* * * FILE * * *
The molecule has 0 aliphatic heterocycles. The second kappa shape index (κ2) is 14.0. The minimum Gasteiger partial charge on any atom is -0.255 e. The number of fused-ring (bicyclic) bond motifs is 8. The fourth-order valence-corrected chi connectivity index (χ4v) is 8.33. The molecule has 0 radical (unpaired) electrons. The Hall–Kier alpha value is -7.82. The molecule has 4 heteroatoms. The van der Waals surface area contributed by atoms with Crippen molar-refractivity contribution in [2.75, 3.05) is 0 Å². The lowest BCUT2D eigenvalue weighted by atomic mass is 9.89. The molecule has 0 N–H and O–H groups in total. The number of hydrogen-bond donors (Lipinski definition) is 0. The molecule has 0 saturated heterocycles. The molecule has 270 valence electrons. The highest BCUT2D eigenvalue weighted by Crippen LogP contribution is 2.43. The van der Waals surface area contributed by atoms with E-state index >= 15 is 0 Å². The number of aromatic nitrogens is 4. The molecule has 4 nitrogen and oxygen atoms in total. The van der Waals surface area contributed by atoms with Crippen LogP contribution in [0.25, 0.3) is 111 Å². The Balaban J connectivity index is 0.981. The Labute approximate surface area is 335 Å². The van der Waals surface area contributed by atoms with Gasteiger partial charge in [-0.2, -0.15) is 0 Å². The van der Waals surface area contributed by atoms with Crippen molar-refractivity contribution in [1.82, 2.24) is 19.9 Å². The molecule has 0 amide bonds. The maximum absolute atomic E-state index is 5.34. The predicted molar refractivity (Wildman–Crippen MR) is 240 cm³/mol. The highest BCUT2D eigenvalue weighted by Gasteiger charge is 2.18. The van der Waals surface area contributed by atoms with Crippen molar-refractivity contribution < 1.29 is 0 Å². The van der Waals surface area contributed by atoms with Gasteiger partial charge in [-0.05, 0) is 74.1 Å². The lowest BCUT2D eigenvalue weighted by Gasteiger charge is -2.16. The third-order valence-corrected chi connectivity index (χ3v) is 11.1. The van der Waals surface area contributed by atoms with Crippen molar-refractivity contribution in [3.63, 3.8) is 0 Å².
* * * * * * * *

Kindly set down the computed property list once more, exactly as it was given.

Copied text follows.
The molecule has 0 aliphatic heterocycles. The second kappa shape index (κ2) is 14.0. The minimum Gasteiger partial charge on any atom is -0.255 e. The number of fused-ring (bicyclic) bond motifs is 8. The fourth-order valence-corrected chi connectivity index (χ4v) is 8.33. The molecule has 0 radical (unpaired) electrons. The Hall–Kier alpha value is -7.82. The molecule has 4 heteroatoms. The van der Waals surface area contributed by atoms with Crippen molar-refractivity contribution in [2.75, 3.05) is 0 Å². The lowest BCUT2D eigenvalue weighted by atomic mass is 9.89. The molecule has 0 N–H and O–H groups in total. The number of hydrogen-bond donors (Lipinski definition) is 0. The molecule has 0 saturated heterocycles. The molecule has 270 valence electrons. The highest BCUT2D eigenvalue weighted by Crippen LogP contribution is 2.43. The van der Waals surface area contributed by atoms with E-state index >= 15 is 0 Å². The number of aromatic nitrogens is 4. The molecule has 4 nitrogen and oxygen atoms in total. The van der Waals surface area contributed by atoms with Crippen LogP contribution in [0.25, 0.3) is 111 Å². The Balaban J connectivity index is 0.981. The Labute approximate surface area is 335 Å². The van der Waals surface area contributed by atoms with Gasteiger partial charge in [-0.2, -0.15) is 0 Å². The van der Waals surface area contributed by atoms with Crippen molar-refractivity contribution in [1.82, 2.24) is 19.9 Å². The molecule has 0 amide bonds. The maximum absolute atomic E-state index is 5.34. The predicted molar refractivity (Wildman–Crippen MR) is 240 cm³/mol. The highest BCUT2D eigenvalue weighted by Gasteiger charge is 2.18. The van der Waals surface area contributed by atoms with Crippen molar-refractivity contribution < 1.29 is 0 Å². The van der Waals surface area contributed by atoms with Gasteiger partial charge in [-0.05, 0) is 74.1 Å². The lowest BCUT2D eigenvalue weighted by Gasteiger charge is -2.16. The third-order valence-corrected chi connectivity index (χ3v) is 11.1. The van der Waals surface area contributed by atoms with Crippen molar-refractivity contribution in [3.63, 3.8) is 0 Å².